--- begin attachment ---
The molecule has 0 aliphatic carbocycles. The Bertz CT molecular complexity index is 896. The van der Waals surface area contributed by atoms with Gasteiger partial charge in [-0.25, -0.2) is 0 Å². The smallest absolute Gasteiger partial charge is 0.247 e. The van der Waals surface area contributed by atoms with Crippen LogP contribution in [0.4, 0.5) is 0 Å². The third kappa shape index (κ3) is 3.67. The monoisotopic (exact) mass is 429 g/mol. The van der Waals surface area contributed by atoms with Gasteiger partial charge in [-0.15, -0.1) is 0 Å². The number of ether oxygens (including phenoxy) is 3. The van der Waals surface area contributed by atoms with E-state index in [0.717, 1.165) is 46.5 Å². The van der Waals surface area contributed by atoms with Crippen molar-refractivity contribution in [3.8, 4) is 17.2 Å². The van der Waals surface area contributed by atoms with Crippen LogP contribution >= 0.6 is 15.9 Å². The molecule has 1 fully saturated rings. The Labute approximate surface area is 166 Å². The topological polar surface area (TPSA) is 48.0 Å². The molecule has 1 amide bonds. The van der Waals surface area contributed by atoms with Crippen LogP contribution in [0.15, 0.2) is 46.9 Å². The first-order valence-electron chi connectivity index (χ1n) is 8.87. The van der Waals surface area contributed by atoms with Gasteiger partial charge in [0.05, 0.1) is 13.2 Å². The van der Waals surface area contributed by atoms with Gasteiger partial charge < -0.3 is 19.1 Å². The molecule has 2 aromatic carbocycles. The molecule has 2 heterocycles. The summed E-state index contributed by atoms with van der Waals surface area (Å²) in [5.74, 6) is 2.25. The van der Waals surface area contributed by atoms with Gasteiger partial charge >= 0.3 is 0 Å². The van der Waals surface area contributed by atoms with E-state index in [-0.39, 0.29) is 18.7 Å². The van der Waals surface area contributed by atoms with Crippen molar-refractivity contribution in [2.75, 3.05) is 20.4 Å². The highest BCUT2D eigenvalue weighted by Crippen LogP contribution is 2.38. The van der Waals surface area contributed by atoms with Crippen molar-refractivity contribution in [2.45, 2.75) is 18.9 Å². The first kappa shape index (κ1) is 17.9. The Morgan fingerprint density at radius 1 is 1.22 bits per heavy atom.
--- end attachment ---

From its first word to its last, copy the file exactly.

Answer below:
The molecule has 0 aliphatic carbocycles. The Bertz CT molecular complexity index is 896. The van der Waals surface area contributed by atoms with Gasteiger partial charge in [-0.25, -0.2) is 0 Å². The smallest absolute Gasteiger partial charge is 0.247 e. The van der Waals surface area contributed by atoms with Crippen LogP contribution in [0.4, 0.5) is 0 Å². The third kappa shape index (κ3) is 3.67. The monoisotopic (exact) mass is 429 g/mol. The van der Waals surface area contributed by atoms with Gasteiger partial charge in [-0.15, -0.1) is 0 Å². The number of ether oxygens (including phenoxy) is 3. The van der Waals surface area contributed by atoms with E-state index in [0.717, 1.165) is 46.5 Å². The van der Waals surface area contributed by atoms with Crippen molar-refractivity contribution in [3.8, 4) is 17.2 Å². The van der Waals surface area contributed by atoms with Crippen LogP contribution >= 0.6 is 15.9 Å². The molecule has 1 fully saturated rings. The Labute approximate surface area is 166 Å². The topological polar surface area (TPSA) is 48.0 Å². The molecule has 1 amide bonds. The van der Waals surface area contributed by atoms with Crippen LogP contribution in [0.15, 0.2) is 46.9 Å². The first-order valence-electron chi connectivity index (χ1n) is 8.87. The van der Waals surface area contributed by atoms with Gasteiger partial charge in [0.05, 0.1) is 13.2 Å². The van der Waals surface area contributed by atoms with Gasteiger partial charge < -0.3 is 19.1 Å². The molecule has 2 aromatic carbocycles. The molecule has 2 heterocycles. The summed E-state index contributed by atoms with van der Waals surface area (Å²) in [5.74, 6) is 2.25. The van der Waals surface area contributed by atoms with Gasteiger partial charge >= 0.3 is 0 Å². The van der Waals surface area contributed by atoms with E-state index in [-0.39, 0.29) is 18.7 Å². The van der Waals surface area contributed by atoms with Crippen molar-refractivity contribution in [2.75, 3.05) is 20.4 Å². The highest BCUT2D eigenvalue weighted by Crippen LogP contribution is 2.38. The van der Waals surface area contributed by atoms with Crippen molar-refractivity contribution in [2.45, 2.75) is 18.9 Å². The first kappa shape index (κ1) is 17.9. The Morgan fingerprint density at radius 1 is 1.22 bits per heavy atom.